Data science for young minds
Decision-making begins at a young age, and evaluating probabilities and outcomes comes naturally to all of us. Yet, we wait for schools to formally introduce the statistic computation of probability, a decade after our minds have begun to make these subconscious calculations. Constructivism is the method of learning where you build upon what you know or have already experienced. It is easy for a parent to build new concepts and knowledge structures for their child, as they are acutely aware of what the child’s daily environment is, and how to incorporate new ideas into this framework.
As I walk down the road with my daughter to buy a book she needs for her school research, we reach a fork. To the left is a lane that leads to a children’s book shop quite some distance away, and to the right is an alley that leads to a children’s toys shop at a much shorter distance. We dither at the fork for a bit. My daughter thinks the toys’ shop would also stock her book and she would rather walk the short distance. I remind her that if we did not find it there, we would have to double back and walk to the book shop anyway. She replies ‘I’ll take my chances’. As we walk down the lane, I ask her if she would have still opted for the toy shop if it had been a couple of blocks further away. And she says ‘Hmm.. then the risk may not have been worth it, as I would have had to walk back a greater distance if I did not find the book there’. Her gamble paid off and she skipped home with her book, having saved herself the exertion of fifty additional footsteps.
Once home, we got ready to bake some cookies. One of my daughters lazily sprinkled the chocolate chips on the cookie dough across the platter, which ended in an uneven spread of these choco chips. All hell broke loose as her sister declared that this just wasn't fair, as she might end up with cookies with lesser chocolate chips. This was followed by a painstaking effort on both their parts to pick out the chips and evenly distribute them, till they were both convinced that they had an equal shot at wolfing down chocolate chips, when they blindly picked one from the jar.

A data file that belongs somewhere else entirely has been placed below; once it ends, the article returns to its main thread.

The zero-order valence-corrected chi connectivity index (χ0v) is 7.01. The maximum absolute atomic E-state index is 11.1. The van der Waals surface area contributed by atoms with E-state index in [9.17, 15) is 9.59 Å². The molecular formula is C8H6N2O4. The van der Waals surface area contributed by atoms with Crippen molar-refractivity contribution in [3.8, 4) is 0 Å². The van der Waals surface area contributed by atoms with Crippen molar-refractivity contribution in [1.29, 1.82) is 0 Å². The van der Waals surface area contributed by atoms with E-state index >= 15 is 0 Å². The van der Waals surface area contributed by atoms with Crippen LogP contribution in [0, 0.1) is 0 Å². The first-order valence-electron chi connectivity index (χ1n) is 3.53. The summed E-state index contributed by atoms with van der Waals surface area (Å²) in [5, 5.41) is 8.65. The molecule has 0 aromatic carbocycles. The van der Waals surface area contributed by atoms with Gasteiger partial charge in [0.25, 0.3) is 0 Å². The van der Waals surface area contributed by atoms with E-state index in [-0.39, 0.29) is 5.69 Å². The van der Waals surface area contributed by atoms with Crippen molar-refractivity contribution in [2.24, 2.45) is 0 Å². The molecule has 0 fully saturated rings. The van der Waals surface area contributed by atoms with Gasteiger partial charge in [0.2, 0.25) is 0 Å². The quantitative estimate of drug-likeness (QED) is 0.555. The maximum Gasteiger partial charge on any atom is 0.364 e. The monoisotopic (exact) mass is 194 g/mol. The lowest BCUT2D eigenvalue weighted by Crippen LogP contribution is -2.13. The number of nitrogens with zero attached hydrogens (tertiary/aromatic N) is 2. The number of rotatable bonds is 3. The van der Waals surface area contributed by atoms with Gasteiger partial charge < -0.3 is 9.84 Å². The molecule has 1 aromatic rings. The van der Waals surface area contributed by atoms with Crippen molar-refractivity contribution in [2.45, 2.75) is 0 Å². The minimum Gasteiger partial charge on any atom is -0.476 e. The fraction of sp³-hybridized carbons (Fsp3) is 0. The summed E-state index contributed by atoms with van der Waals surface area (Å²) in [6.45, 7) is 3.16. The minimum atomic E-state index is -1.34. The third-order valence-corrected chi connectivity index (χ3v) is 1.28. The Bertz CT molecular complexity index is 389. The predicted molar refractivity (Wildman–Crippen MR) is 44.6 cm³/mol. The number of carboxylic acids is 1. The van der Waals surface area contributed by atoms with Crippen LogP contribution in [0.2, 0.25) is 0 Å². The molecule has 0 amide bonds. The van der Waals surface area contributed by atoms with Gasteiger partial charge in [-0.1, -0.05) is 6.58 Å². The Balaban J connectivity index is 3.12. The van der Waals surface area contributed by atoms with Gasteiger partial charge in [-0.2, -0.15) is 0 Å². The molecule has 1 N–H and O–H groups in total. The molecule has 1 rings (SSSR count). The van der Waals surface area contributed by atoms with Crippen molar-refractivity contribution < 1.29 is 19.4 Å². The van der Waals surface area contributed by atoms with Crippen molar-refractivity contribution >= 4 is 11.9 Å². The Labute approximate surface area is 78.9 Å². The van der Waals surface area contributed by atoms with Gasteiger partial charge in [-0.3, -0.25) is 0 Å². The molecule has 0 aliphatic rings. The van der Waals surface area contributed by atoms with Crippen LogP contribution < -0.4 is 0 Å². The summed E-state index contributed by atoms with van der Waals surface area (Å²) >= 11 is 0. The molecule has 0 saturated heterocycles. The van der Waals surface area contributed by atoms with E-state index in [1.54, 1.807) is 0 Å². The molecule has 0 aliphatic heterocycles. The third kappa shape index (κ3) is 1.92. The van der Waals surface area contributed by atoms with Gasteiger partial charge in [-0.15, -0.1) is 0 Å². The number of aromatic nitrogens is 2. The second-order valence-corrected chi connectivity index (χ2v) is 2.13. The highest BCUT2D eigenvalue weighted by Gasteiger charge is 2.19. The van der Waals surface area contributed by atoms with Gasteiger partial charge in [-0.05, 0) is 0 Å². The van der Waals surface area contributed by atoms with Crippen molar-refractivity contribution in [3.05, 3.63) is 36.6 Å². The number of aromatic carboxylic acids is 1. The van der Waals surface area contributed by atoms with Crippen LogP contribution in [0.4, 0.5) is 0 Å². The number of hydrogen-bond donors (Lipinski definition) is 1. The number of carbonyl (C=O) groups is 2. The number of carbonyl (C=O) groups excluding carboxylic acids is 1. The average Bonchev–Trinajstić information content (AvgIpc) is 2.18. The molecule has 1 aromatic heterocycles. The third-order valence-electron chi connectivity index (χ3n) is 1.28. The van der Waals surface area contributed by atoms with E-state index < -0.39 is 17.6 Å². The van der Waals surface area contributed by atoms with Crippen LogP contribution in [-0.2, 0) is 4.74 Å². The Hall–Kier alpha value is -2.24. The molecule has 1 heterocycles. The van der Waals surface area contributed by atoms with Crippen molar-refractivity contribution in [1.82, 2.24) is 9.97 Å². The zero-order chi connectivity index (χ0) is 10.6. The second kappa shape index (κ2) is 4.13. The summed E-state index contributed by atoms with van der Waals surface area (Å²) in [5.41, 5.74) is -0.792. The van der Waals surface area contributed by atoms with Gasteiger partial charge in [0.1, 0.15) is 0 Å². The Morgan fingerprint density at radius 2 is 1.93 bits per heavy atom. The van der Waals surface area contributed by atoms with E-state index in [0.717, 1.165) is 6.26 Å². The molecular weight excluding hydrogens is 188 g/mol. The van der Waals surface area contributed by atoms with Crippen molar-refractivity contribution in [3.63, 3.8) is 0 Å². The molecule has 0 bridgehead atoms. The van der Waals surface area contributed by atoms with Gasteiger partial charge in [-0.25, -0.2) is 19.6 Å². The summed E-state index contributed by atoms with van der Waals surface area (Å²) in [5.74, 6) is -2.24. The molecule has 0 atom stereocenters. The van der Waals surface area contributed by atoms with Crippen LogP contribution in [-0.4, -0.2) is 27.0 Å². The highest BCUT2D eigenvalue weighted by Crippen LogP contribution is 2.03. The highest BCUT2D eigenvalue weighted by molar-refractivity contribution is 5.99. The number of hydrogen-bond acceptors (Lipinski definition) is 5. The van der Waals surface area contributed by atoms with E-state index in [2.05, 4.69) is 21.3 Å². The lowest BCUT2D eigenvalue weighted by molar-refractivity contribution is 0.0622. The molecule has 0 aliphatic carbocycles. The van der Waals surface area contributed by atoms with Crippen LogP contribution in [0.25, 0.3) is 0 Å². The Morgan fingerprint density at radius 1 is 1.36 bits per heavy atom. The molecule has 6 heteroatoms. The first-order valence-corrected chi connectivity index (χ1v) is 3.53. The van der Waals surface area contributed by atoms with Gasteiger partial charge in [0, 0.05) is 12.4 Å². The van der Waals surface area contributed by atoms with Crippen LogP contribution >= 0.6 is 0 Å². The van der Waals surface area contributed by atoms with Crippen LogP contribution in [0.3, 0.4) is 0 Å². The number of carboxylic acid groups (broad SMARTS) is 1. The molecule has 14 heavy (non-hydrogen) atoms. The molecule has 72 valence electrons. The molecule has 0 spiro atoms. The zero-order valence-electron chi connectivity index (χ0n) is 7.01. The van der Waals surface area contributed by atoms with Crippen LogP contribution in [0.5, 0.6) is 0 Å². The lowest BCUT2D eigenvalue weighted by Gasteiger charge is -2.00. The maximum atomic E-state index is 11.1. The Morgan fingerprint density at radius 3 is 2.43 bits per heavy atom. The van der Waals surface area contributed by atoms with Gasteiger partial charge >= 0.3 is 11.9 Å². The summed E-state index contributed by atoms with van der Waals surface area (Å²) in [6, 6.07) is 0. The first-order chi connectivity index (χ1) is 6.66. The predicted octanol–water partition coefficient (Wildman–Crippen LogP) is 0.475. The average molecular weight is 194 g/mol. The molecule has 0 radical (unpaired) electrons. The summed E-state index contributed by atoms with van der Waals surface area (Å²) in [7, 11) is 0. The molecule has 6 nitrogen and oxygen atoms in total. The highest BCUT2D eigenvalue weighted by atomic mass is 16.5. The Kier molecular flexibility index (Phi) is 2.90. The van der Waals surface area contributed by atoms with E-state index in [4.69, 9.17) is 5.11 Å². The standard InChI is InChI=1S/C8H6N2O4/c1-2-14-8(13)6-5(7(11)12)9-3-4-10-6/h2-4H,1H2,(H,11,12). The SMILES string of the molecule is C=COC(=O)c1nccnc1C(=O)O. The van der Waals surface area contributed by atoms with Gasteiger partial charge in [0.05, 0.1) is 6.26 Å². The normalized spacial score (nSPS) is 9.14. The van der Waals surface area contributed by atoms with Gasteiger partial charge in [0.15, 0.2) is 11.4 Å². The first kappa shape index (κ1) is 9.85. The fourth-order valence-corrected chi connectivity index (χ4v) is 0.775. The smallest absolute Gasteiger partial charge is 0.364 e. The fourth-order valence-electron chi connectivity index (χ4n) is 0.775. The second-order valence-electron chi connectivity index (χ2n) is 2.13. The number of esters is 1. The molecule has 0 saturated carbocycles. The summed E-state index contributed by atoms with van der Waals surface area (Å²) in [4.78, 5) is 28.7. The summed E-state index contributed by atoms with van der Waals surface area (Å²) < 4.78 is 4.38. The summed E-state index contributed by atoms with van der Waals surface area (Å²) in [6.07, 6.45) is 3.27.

Later, as we were reading a bedtime story that involved witches and spells, one of my daughters wondered ‘Do we have witches now?”, to which the other answered ‘Definitely not today. Magicians and witches lived earlier.’ Not entirely convinced, the other replied ‘Is it likely that the uncle who performed magic at my friend’s birthday party could put a spell on me?”. This got both of them worried and they convinced themselves that ‘it was rather unlikely that he had such powers, but not impossible’, and ended with the resolution that they would steer clear of all birthday parties with a magic show.
Probabilities are the heart of most of our actions even at home. The child first takes chances with stealing another cookie beyond the permitted number, as he is subconsciously weighing the ‘low probability of getting caught’ with and a ‘negative punishment’. And that is followed by the parent’s efforts at changing the location of the jar in the futile hope of ‘reducing the probability of finding the cookie’, or warns of greater punishment to ‘increase the negative value of the outcome’ further.
Helping your child think about ‘chances’, ‘what is fair game vs. not’, ‘which outcomes are likely vs unlikely’, in daily tasks should lay a good foundation to the constructs underlying the theories of Probabilities. Once the distinction amongst these types of outcomes is clear in their heads, understanding textbooks, which begin directly with the leap to mathematical representation of these concepts, becomes easier.
About the author:
Passionate educationist and entrepreneur building personalised learning and diagnostic products for K-12 institutions. Actively involved in working with schools to design curriculum and improve learning outcomes. After nearly 8 years in the financial services industry, Sangeetha took a sabbatical. She was drawn towards teaching, one of her greatest passions. It was during these 2+ years that she spent in various classrooms, she figured how personalising learning could radically improve the way children absorb information from their environments. Sangeetha has since designed solutions that help each child uniquely, using technology and analytics.
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